—————————-

Clearly, “hate” can get you viewers and make some fun.

My two cents:

Nationalization protects the BBC and the CBC from market competition and thus they remain less open to criticism, innovation, and the interests of large swathes of their taxpayers.  Those who have self-selected and made a niche for themselves in such institutions, can more easily discriminate on that basis, even unconsciously.  They don’t tend to be friendly to business interests and people in business because they don’t as directly depend on business for advertising dollars.  This insulation allows some to think of themselves as gatekeepers to higher culture and above such incentives in the first place.

Generally, all of them seem to put environmentalism and multiculturalism first, above other ideas.  A kind of world-mash humanism is the norm and it’s never hard to find a story that trades in the same stuff as the “studies” disciplines that have sprung up in our universities where an “expert” can always be found to comment on the story of the day.

In addition, there is coverage of the Sciences and world events which does the public good, but there seems to be a penchant for science coverage that supports the more liberal worldview along with a penchant for psychology, literary analysis and music criticism that usually favors their own interests:  feminism, equality between the sexes and among the races (multiculturalism and humanism again).

Higher culture, modern liberal assumptions and current events are usually combined into bite-sized, well-produced, reasonably thoughtful morsels.  A high-end product is produced, but at what cost?

Any thoughts and comments are welcome.

Related On This Site: They’ve got to keep up with the times:A Few Thoughts On NPR And Current Liberal Establishment Thinking Under Obama

 Ken Burns makes a good documentary, but he’s also arguing he absolutely needs your tax dollars in service of what he assumes to be a shared definition of the “common good” as he pursues that art.  The market just can’t support it otherwise. Repost-From ReasonTV Via Youtube: ‘Ken Burns on PBS Funding, Being a “Yellow-Dog Democrat,” & Missing Walter Cronkite’From NPR: Grants To The NEA To Stimulate The Economy?…We’re already mixing art and politics, so…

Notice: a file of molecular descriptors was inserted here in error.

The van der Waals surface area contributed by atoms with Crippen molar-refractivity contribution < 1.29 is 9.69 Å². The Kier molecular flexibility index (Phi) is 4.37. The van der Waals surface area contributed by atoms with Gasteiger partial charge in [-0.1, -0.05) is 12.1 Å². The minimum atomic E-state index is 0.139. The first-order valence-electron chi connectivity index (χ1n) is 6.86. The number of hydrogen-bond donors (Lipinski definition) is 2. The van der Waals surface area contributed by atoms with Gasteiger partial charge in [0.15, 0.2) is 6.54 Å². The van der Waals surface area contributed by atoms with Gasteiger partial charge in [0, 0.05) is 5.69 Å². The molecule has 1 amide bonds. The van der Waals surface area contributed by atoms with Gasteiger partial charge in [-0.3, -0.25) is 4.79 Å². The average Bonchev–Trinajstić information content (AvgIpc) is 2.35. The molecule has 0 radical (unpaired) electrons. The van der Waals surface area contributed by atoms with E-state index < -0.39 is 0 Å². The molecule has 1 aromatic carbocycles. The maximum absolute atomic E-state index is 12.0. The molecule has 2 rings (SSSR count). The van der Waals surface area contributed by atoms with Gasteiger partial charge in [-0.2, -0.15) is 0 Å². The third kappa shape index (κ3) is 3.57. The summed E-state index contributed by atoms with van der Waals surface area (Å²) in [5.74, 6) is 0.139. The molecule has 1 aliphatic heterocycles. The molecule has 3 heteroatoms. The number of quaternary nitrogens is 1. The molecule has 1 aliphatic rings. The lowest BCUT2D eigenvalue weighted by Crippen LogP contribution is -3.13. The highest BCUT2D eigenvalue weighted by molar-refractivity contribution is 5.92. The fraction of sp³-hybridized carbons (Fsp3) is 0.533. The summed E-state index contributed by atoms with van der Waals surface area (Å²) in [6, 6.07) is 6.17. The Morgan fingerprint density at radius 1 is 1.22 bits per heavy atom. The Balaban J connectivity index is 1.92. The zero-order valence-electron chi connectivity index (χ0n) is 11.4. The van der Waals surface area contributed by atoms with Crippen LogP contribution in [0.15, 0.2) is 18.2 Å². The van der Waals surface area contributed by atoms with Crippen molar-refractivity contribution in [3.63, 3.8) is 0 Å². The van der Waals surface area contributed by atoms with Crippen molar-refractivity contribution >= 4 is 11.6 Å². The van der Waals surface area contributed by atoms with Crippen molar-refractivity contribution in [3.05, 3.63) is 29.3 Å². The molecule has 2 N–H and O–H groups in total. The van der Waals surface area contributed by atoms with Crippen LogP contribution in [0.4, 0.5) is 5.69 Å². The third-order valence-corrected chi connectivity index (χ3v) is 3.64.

——–
Here’s a suggestion to keep aesthetic and political judgements apart-Roger Scruton In The American Spectator Via A & L Daily: Farewell To Judgment
——–
The classical liberal tradition…looking for classical liberals in the postmodern wilderness: Isaiah Berlin’s negative liberty: A Few Thoughts On Isaiah Berlin’s “Two Concepts Of Liberty”… From George Monbiot: ‘How Freedom Became Tyranny’…Looking to supplant religion as moral source for the laws: From The Reason Archives: ‘Discussing Disgust’ Julian Sanchez Interviews Martha Nussbaum.New liberty away from Hobbes?: From Public Reason: A Discussion Of Gerald Gaus’s Book ‘The Order of Public Reason: A Theory of Freedom And Morality In A Diverse And Bounded World’…Richard Rorty tried to tie postmodernism and trendy leftist solidarity to liberalism, but wasn’t exactly classically liberal:  Repost: Another Take On J.S. Mill From “Liberal England”

From The New Criterion: ‘What’s So Public About Public Art?’

Full piece here.

A favorite theme on this blog:

‘But what’s so public about public art? Is it “public” simply because it’s stuck in public places? And who asks for it? In a recent interview with Manner of Man Magazine, Alexander Stoddart, Sculptor in Ordinary to Her Majesty the Queen in Scotland, hits the nail on the head.’

Click through for some good quotes. Why is public art often so bad?  What happens when art gets attached with money, and yes, also money through grants?

Is it better just to have a contest?

Are you truly moved by a public art piece?  If so, which one?

Related On This Site:  The arts, environmentalism, regulated markets.  NPR.  Should there be some funding of the arts?: From ReasonTV Via Youtube: ‘Ken Burns on PBS Funding, Being a “Yellow-Dog Democrat,” & Missing Walter Cronkite’Repost-From NPR: Grants To The NEA To Stimulate The Economy?

Denis Dutton suggested art could head towards Darwin (and may offer new direction from the troubles of the modern art aimlessness and shallow depth…the money and the fame) Review of Denis Dutton’s ‘The Art Instinct’